In the U.S. where blacks with some college have the same earning potential as white high-school drop-outs, what is the right balance of inequity we should have?

Kristof’s guide may be intended for idiots, but it fails because his analysis remains trapped inside a market view of the world, a view that seeks an ugly and inhumane balance of inequity that values poverty, that needs the poor and thus creates the exact inequity we continue to trivialize in our political leadership and mainstream media.

5 thoughts on “Kristof, How Much Inequity Is the Right Balance?”

  1. No argument from me, Paul. I was taking one of Kristof’s points and running with it because I think it helps illustrate the futility of reform in the face of increasing inequity. I generally respect his perspective, certainly more than many of the others at the NYT, but not more than yours.

      1. I can appreciate the problem with the market view of the economy but as long as politicians run a country, no matter what the system , those with the power will use it to their advantage. I can think of South Africa where the ANC has betrayed its ideals and become corrupt , Russia – it is the same people who are in power etc. Governments are always short of money and are cutting back on spending. The question is whether educators can do something for kids that will make an impact. Private capital maybe more of an advantage than a college degree , but the question we should be asking will a college degree , 2 spouses working , be able to support a family. My question is can other countries learn from Finland. What I have in mind is the high powered vocational training that close to half of 15 year olds choose as opposed to the academic path. It is more learning by doing and at the end of the day , kids have more chance of being employed and earning a living than college graduates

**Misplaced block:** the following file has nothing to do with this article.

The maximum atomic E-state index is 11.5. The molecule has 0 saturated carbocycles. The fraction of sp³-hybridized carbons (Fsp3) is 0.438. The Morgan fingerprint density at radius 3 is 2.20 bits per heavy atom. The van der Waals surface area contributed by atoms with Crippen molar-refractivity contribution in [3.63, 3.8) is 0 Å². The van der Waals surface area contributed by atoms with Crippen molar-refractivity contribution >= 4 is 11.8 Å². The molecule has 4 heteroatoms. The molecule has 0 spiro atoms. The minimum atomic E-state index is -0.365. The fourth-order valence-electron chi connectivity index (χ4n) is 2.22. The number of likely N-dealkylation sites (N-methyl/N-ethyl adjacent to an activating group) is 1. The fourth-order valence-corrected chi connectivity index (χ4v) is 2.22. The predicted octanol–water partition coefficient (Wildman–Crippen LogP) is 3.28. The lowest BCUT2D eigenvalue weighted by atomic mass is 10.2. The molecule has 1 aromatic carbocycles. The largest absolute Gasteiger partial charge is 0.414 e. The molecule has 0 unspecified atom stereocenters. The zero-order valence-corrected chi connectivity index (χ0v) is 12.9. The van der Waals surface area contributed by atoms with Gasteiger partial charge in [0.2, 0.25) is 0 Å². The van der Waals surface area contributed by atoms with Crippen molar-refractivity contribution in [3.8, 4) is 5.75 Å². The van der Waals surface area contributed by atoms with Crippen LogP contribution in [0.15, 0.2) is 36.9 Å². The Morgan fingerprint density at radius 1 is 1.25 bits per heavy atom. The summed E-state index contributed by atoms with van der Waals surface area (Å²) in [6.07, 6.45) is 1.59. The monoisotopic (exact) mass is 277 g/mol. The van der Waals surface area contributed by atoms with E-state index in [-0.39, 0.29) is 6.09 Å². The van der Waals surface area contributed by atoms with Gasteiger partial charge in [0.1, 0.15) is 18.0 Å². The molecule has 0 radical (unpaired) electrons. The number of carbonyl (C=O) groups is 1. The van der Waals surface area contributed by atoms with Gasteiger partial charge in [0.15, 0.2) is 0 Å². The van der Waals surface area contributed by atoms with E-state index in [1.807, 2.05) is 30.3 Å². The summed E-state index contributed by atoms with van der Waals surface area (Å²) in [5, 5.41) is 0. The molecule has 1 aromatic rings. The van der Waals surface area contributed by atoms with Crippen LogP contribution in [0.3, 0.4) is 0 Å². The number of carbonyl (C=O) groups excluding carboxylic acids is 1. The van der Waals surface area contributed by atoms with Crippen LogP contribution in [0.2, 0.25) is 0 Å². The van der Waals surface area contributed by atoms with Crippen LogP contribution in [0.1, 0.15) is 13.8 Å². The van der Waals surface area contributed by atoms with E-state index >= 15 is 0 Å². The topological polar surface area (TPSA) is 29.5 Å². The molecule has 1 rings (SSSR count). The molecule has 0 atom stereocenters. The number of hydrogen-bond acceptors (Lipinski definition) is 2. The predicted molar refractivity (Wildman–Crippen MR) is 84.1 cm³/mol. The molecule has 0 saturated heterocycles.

2. The NYT article should be called, “How to Remain an Idiot About Inequality”.
    Sure, his points are [mostly] correct, but show me how they differ from what has been plastered all over media outlets for the past two years. Kristof gives a statement at the end: “…and there are policy tools that can make a difference.”
    What tools? How much of a difference? He states this as though he knows what they are and offers no clues as to what they might be.
    He spends his entire article offering us boiled–down, condensed versions of what he even admits people have heard before (“…talk too much about ‘inequality’…”) and chooses to spend no space talking about the tools which could make a difference.
    Does he assume that, although we lack the motivation to get through more than 30 pages of Piketty’s book, we’ll surely find the gumption to discover his magical policy tools now that we’ve heard him regurgitate the same insufficient dribble that’s even being put forth by politicians on both sides of the isle?

    Why didn’t he choose to highlight the possible solutions Piketty may have proposed in his book? (I haven’t read it, myself, so I don’t know if there are any.)
    Why not write, instead, “The Idiot’s Guide to Reducing Inequality”? Certainly that’s what many of Krugman and Reich’s articles seem to be (capital–apologists as they may be).